Image of the Day: Sperm Donors
Image of the Day: Sperm Donors

Image of the Day: Sperm Donors

Asexual female nematodes use their male offsprings’ sperm to fertilize eggs, but cast away their genes.

Carolyn Wilke
Mar 18, 2019

ABOVE: M. belari embryos during the first (left), second (middle) and third (right) cell division after fertilization. While the female DNA (in magenta) is replicated and segregated into each cell, the male DNA (in white) stays as a compact mass and is not used in the developing embryo. The embryos are 40 microns long.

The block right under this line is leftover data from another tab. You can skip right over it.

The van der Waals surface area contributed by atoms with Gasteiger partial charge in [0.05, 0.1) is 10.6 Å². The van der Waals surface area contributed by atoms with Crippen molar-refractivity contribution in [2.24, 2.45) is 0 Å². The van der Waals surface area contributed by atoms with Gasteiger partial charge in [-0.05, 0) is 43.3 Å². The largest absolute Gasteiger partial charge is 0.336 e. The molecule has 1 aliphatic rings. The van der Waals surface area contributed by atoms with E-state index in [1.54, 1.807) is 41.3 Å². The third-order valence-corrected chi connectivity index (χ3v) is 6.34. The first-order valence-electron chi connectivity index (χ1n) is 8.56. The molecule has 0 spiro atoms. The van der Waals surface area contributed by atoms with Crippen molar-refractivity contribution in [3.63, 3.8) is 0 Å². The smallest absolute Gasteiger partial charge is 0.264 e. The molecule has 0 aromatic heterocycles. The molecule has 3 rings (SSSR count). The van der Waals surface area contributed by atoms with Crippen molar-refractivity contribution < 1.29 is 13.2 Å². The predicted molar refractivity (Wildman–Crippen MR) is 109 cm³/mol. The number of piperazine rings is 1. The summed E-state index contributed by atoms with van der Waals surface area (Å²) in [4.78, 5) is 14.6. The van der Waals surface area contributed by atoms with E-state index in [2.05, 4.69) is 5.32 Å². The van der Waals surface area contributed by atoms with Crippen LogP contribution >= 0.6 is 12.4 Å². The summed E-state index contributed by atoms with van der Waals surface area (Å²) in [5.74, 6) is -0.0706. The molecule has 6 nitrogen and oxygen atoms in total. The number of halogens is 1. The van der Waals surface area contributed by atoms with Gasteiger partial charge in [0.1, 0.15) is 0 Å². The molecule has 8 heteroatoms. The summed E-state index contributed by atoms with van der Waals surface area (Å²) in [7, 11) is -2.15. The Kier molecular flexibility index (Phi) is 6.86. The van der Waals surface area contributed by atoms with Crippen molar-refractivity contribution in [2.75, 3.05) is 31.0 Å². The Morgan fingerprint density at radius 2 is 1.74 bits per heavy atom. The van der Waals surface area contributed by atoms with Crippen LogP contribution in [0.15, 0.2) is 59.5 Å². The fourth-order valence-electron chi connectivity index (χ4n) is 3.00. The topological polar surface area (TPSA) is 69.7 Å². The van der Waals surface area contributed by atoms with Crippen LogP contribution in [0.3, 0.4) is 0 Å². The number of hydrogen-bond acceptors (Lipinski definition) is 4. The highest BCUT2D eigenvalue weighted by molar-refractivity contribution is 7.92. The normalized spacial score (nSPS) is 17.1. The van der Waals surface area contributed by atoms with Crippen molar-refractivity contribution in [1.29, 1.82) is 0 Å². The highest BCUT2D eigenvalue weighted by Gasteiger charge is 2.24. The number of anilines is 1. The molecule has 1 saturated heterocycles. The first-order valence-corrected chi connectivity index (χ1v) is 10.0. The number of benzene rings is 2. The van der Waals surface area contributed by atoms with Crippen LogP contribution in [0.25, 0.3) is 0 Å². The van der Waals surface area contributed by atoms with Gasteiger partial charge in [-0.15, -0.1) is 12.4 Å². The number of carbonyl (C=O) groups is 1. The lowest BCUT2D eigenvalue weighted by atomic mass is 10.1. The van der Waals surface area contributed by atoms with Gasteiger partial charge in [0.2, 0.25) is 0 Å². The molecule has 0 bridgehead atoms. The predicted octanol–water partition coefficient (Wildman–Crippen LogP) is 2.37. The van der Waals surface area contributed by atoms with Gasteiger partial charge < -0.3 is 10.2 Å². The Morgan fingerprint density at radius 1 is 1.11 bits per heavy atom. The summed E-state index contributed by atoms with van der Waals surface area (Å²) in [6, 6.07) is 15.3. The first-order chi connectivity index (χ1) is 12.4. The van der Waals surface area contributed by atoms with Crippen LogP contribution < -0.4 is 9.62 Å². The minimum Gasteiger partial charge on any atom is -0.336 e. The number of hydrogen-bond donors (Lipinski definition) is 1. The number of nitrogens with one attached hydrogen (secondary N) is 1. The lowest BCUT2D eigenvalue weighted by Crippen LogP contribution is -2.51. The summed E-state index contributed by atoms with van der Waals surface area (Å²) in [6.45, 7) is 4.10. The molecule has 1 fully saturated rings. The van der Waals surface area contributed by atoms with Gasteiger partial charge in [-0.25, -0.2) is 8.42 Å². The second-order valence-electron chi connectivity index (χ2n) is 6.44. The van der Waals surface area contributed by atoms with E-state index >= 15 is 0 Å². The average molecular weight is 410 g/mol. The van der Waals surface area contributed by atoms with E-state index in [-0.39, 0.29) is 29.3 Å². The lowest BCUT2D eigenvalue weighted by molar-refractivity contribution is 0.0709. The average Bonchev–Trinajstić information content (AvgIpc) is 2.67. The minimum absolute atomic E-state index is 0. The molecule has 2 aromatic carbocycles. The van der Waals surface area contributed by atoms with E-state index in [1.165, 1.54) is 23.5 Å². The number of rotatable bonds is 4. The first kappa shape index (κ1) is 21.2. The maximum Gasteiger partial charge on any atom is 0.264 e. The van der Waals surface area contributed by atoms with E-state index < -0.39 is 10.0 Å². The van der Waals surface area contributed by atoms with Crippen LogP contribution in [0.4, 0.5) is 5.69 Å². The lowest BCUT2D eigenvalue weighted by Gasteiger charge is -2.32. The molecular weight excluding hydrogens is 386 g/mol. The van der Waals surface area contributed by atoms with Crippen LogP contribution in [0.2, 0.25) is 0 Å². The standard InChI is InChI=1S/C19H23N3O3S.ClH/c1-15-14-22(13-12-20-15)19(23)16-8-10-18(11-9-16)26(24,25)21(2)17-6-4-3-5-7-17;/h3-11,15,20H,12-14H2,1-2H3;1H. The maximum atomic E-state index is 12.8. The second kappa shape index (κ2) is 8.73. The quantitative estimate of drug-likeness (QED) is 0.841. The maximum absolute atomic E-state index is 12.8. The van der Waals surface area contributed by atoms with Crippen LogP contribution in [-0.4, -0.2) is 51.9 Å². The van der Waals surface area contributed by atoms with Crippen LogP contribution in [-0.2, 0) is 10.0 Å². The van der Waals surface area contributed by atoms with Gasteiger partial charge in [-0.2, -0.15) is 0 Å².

Female nematodes (Mesorhabditis belari) produce select few male offspring to provide sperm to fertilize eggs. In their asexual reproductive strategy, called pseudogamy, the females use the sperm to activate eggs but cast aside the sperm’s DNA. 

After fertilization, when the cells of the developing embryo divide, the male DNA is cloistered away in a compact bundle while the female DNA replicates and gets packaged into each cell. The females of this species only produce about 9 percent male offspring, which probably mate with their female siblings, researchers reported March 15 in Science.

M. Grosmaire et al., “Males as somatic investment in a parthenogenetic nematode,” Science, doi:10.1126/science.aau0099, 2019.